Force Majeure: Contractual Performance When the Dam Bursts

October 04, 2018

Classic Maritime Inc. v Limbungan SDN BHD & Anor [2018] EWHC 2389 (Comm)

This case arose out of a dispute relating to the correct interpretation of an “exceptions clause” which excused non-performance of a contract in circumstances that are usually described as force majeure.

The central issues in the case related to:

  1. Whether there were alternative methods of performance
  2. Whether, but for an event of force majeure, the charterers, would have performed the contract


The dispute arose out of a contract of affreightment between a shipowner, Classic Maritime, and the charterer, Limbungan Makmur. Limbugnan failed to provide cargoes for seven shipments of iron ore pellets to Classic. Five of these instances occurred after a major dam burst in Brazil which halted production of iron ore pellets at a mine in the area. Prior to the dam burst, Limbugnan had predominantly sourced iron ore pellets from two suppliers. One supplier was unable to provide iron ore pellets following the dam burst, the second supplier was not affected but was unable or unwilling to provide iron ore pellets to Limbungan.

One of the issues that was considered by the court was whether the existing relationship between Limbungan and the two suppliers constituted “arrangements” that were affected by the force majeure event or whether it was possible for Limbungan to fulfil its obligations through alternative method of performance. The court looked at whether the second supplier affected Limbungan’s ability to perform such that the dam burst could properly be said to be causative of the non-performance. This was, in the judge’s view, tied to the question of whether, but for the dam burst, Limbungan was ready or willing to perform the contract.


The judge found that on the facts, Limbungan was not ready or willing to perform the contract, regardless of the dam burst. It was clear that some contractual arrangements had been made with the second supplier, but it was clear that for commercial reasons, Limbungan would be unable to source iron ore pellets from them. As such, the dam burst was not the cause of their failure to perform the contract and therefore Limbungan was in breach of contract.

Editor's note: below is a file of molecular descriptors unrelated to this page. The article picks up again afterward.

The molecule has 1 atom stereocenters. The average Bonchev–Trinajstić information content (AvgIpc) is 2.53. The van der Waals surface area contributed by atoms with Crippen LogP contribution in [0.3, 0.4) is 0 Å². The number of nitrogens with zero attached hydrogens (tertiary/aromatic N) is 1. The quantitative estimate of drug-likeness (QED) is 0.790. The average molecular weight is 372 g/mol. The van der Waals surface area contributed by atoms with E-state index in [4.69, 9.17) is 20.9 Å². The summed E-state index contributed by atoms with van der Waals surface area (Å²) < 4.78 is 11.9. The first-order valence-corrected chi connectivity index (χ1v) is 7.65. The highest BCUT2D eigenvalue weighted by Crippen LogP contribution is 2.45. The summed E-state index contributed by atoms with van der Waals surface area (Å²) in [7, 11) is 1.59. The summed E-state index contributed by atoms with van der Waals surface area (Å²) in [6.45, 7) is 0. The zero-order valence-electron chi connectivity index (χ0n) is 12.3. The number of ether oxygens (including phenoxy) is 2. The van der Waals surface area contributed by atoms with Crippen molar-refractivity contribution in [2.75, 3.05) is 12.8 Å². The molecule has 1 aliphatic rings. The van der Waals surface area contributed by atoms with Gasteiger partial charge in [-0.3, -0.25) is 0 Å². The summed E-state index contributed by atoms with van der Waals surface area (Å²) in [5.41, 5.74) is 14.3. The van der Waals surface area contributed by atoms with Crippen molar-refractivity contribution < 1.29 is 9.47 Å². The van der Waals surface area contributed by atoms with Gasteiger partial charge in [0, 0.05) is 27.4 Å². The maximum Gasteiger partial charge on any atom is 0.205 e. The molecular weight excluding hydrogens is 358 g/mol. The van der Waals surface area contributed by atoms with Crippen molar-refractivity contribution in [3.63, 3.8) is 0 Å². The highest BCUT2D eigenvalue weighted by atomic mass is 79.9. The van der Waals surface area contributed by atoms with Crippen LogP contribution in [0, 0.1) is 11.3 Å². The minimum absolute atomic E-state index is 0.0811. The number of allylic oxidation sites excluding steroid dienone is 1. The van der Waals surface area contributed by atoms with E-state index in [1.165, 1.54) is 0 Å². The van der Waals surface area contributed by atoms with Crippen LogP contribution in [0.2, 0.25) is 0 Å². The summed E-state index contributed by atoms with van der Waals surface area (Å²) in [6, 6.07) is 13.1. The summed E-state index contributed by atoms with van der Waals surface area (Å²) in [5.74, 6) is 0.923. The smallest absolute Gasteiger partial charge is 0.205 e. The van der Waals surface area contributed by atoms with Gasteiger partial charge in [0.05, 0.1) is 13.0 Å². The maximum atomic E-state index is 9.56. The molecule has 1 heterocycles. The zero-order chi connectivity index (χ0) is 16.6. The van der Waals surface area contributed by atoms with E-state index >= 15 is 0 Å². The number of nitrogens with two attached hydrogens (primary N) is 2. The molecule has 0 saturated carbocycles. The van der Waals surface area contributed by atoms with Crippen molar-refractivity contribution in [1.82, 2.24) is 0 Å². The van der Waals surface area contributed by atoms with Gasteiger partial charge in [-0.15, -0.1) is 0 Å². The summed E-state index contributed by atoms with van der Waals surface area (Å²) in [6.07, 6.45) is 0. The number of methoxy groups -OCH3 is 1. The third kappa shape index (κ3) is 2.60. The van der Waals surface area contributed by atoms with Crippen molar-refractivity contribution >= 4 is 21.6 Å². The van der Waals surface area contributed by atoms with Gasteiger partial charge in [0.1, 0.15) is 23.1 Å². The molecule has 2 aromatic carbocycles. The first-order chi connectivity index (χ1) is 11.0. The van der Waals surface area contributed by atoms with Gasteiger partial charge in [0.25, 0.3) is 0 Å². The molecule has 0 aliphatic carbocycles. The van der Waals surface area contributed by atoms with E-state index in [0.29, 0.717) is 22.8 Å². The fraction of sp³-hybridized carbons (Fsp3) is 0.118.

However, when it came to compensating Classic for failure to provide the cargoes, the judge held that the compensatory principle of damages meant that Classic should be put in the position it would have been in but for the breach. On the particular facts of this case, but for the breach, Limbungan would not have been able to provide cargoes due to the dam burst and had Limbungan been ready and willing to provide cargoes, it would have been able to rely on the force majeure provision in the contract. For that reason, the judge found that Classic was not entitled to substantial damages in respect of the five cargoes that Limbungan failed to provide after the dam burst.

This is an interesting case because despite not being excused from performing the contract, the force majeure event nevertheless had the practical effect of excusing Limbungan from compensating Classic for the breach of contract. It serves as an important reminder that both questions of causation and damages are very fact sensitive.

The issues considered in this case are similar to those that were before the same judge, Mr Justice Teare, in Seadrill Ghana Operations Ltd v Tullow Ghana Limited [2018] earlier this year and in which this firm acted for the successful claimants. The contractual framework and factual circumstances of these two cases were significantly different however it is clear from both cases that where a party seeks to rely on a force majeure event that it must show causation and establish that it would have performed the contract but for the force majeure event...

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